I’ve been beating up media figures and their attempts to besmirch the Second Amendment and its defenders for most of the past thirty years, in one form of media or another; talk radio, newsletters, email list-servers, the blog, and talk radio again.
And I’ve noticed two major trends:
- As the actual facts about guns and society get out to real people, and the pendulum swings ever-further in favor of human rights, the true, die-hard orcs just get worse and worse, and sloppier and sloppier, at plying their dubious trade. Example: Heather Martens has never been one to fall back on fact in stating her case (she’s never once in her career made a substantial, factual original statement), but lately she’s sounded more and more like a banana-republic dictator protesting the health of her regime as things swirl down the drain.
- On the other hand, the orcs continue to excel at their one useful skill; manipulating a biased, gullible and un-bright mainstream media. And the latest tool toward that end is “science”.
No, really; Harvard professor David Hemenway pretty much leads off his piece in the LATimes by not only trying to wrap himself in “science”, but admitting that it’s a tool for bludgeoning people into obeisance:
One of the reporters I complained to said that he had covered climate change for many years. He explained that journalists were able to stop their “balanced” reporting of that issue only when objective findings indicated that the overwhelming majority of scientists thought climate change was indeed happening, and that it was caused by humans.
So we’re off to a great start.
Hemenway’s goal; to do to coverage of the Second Amendment what politicized science has done for coverage of climate change.
And the method toward this “science” is the kind of intellectual clown car that might pass muster with leftybloggers, but not with anyone who can outthink sea monkeys:
So I decided to determine objectively, through polling, whether there was scientific consensus on firearms. What I found won’t please the National Rifle Assn.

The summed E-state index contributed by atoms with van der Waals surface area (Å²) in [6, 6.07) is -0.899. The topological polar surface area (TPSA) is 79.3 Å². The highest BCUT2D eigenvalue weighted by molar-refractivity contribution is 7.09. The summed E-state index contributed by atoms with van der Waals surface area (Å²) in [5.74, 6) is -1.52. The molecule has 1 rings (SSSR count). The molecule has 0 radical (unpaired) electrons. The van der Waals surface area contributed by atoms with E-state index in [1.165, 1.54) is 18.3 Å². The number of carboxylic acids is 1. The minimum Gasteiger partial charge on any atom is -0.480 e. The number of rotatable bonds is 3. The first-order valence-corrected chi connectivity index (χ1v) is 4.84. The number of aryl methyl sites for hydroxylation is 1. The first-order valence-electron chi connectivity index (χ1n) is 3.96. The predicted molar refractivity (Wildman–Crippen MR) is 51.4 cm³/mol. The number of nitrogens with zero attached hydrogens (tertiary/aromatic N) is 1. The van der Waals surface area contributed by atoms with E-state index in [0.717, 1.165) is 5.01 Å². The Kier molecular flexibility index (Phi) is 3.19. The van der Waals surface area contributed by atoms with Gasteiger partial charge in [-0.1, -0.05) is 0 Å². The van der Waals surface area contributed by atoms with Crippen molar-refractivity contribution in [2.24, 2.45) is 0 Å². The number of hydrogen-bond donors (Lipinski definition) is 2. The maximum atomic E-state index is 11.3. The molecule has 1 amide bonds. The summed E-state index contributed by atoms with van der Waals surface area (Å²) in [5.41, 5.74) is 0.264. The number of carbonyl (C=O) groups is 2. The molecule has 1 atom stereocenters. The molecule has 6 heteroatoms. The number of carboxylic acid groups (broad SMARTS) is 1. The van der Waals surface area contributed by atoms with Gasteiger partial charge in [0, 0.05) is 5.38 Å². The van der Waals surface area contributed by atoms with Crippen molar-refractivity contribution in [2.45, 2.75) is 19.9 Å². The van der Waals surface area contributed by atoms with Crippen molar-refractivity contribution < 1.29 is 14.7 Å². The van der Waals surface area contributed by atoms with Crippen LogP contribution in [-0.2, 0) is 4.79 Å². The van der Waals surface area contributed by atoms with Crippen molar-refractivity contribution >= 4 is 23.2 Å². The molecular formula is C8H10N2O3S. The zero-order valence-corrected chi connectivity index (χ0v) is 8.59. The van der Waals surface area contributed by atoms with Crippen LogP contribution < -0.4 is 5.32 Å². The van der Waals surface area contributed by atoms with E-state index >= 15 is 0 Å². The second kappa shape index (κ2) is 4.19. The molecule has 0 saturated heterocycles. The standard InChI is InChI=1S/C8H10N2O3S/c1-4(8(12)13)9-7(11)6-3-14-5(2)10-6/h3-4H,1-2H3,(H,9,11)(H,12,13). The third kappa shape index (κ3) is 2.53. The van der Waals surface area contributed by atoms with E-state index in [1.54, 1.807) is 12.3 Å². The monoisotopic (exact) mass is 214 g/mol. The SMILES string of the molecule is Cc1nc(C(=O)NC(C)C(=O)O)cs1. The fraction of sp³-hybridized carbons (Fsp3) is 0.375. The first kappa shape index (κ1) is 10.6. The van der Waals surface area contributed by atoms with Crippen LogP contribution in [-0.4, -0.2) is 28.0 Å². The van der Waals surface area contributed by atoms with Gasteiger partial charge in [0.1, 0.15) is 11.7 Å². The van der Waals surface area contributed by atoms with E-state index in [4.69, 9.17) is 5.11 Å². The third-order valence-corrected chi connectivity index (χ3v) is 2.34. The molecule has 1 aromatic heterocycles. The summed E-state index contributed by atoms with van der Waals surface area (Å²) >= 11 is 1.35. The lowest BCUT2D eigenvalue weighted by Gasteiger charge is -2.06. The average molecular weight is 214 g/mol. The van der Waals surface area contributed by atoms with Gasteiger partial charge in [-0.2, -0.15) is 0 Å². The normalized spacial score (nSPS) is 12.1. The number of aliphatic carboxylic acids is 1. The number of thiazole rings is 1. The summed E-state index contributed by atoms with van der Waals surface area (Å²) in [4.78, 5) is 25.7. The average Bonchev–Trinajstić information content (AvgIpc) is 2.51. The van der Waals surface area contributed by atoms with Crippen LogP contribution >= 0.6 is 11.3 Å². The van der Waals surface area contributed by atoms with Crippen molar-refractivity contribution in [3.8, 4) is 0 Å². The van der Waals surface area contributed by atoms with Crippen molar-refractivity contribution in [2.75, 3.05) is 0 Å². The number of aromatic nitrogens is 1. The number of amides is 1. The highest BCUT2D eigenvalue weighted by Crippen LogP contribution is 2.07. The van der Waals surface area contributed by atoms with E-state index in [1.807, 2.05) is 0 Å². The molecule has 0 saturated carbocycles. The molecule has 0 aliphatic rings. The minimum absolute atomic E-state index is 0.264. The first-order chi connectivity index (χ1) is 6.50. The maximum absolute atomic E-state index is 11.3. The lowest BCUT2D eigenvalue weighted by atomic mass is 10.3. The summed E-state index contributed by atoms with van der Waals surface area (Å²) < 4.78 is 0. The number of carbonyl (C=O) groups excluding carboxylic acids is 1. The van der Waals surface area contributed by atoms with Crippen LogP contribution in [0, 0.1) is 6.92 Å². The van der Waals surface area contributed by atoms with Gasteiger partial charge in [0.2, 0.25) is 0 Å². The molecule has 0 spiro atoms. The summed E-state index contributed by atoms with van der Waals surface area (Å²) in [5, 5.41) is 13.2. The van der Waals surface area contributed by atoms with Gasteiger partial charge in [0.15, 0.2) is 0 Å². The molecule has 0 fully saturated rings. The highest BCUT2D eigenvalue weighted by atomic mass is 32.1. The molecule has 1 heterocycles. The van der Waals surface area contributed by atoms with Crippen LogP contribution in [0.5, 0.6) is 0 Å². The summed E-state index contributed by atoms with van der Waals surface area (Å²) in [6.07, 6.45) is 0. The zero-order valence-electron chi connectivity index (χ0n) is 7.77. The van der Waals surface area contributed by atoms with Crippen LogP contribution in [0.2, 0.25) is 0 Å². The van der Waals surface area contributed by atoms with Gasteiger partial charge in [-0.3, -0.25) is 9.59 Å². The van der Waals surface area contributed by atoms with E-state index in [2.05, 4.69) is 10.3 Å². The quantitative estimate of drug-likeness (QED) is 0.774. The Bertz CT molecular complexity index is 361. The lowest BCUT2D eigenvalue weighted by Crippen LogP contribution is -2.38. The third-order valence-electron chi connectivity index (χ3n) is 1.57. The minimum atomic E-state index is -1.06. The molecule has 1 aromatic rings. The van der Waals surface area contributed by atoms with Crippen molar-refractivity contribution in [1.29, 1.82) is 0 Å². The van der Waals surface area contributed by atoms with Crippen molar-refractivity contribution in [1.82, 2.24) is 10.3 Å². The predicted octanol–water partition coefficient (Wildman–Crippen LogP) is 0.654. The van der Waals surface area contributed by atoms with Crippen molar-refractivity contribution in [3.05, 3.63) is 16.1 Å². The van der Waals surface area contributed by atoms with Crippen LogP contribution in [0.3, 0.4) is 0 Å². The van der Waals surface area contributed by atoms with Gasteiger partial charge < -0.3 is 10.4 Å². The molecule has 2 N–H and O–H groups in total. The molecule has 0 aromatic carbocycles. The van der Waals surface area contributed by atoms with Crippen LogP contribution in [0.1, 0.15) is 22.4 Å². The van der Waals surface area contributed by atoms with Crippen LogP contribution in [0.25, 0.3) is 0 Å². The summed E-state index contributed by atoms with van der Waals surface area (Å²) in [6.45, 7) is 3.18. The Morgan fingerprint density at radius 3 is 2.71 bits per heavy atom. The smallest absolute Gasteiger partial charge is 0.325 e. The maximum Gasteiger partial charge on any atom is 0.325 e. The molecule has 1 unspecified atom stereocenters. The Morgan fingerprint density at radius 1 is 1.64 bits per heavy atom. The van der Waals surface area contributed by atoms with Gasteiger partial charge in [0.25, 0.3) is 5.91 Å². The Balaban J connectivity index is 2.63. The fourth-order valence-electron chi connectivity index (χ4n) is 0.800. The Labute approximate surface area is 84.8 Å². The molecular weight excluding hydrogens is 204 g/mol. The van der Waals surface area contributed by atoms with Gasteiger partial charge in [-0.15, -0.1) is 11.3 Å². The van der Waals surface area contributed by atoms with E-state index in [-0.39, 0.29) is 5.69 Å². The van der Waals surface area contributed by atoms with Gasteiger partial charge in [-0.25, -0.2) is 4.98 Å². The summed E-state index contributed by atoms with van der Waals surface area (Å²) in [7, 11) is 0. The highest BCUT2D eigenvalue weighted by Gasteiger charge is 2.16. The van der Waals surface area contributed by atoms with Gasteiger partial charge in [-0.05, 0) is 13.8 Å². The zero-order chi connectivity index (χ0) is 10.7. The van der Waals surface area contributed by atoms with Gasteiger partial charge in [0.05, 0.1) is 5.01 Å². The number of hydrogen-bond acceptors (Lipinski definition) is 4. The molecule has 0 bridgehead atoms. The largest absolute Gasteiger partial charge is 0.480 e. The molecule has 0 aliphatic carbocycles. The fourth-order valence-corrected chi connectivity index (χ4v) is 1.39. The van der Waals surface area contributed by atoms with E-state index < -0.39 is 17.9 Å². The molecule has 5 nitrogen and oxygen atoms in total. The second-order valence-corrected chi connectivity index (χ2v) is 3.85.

The NRA might not have been “pleased” by what Professor Hemenway had to say, but only because they, like all of us pro-human-rights media activists, are so un-freaking-Godly bored by refuting the same intellectual effluvium, over and over and over again. Which, naturally, they have done.
But this is my article – and to paraphrase the great Dexter, it’s a wonderful day to throw rocks and garbage at BS that’s mislabeled “science”:
My first step was to put together a list of relevant scientists. I decided that to qualify for the survey the researcher should have published on firearms in a peer-reviewed scientific journal, and that he or she should be an active scientist — someone who had published an article in the last four years. I was interested in social science and policy issues, so I wanted the articles to be directly relevant. I was not interested in scientists doing research in forensics, history, medical treatment, psychiatric issues, engineering or non-firearms (for example, nail guns, electron guns).
Most of the scientists who were publishing relevant articles were from the fields of criminology, economics, public policy, political science and public health.
So let’s recap:
- Hemenway sought “scientific consensus” – a term that is itself unscientific.
- He sought it primarily from “researchers” in fields that are, except for public health, not really “sciences” at all, and are generally famous for their shoddy standards and politicized nature of their research.
- He sought it from people working at institutions (and even moreso, academic departments) where Constitutionalist, Originalist, conservative/libertarian thought has been largely extinguished, where academics who exhibit same can find their tenure denied and careers threatened.
This result was not at all surprising because the scientific evidence is overwhelming. It includes a dozen individual-level studies that investigate why some people commit suicide and others do not, and an almost equal number of area-wide studies that try to explain differences in suicide rates across cities, states and regions. These area-wide studies find that differences in rates of suicide across the country are less explained by differences in mental health or suicide ideation than they are by differences in levels of household gun ownership.
I’ll let you read the entire thing at your own leisure; the howlers keep coming.
I’ll sum it up for you; Hemenway:
- managed to find a stratum of academics who manage to generate “scientific” effluvium about the danger of guns that manages to ignore the statistical fact that while the number of guns has skyrocketed and the liberality of gun laws has vastly increased in the past 20 years, violent and gun-related crime has dropped by half
- found “public health” researchers who claim – via “metastudies”, or studies of other studies – that suicide is related to the availability of guns rather than mental health, even though the suicide rates of many nations that strictly control or ban guns are vastly higher than ours.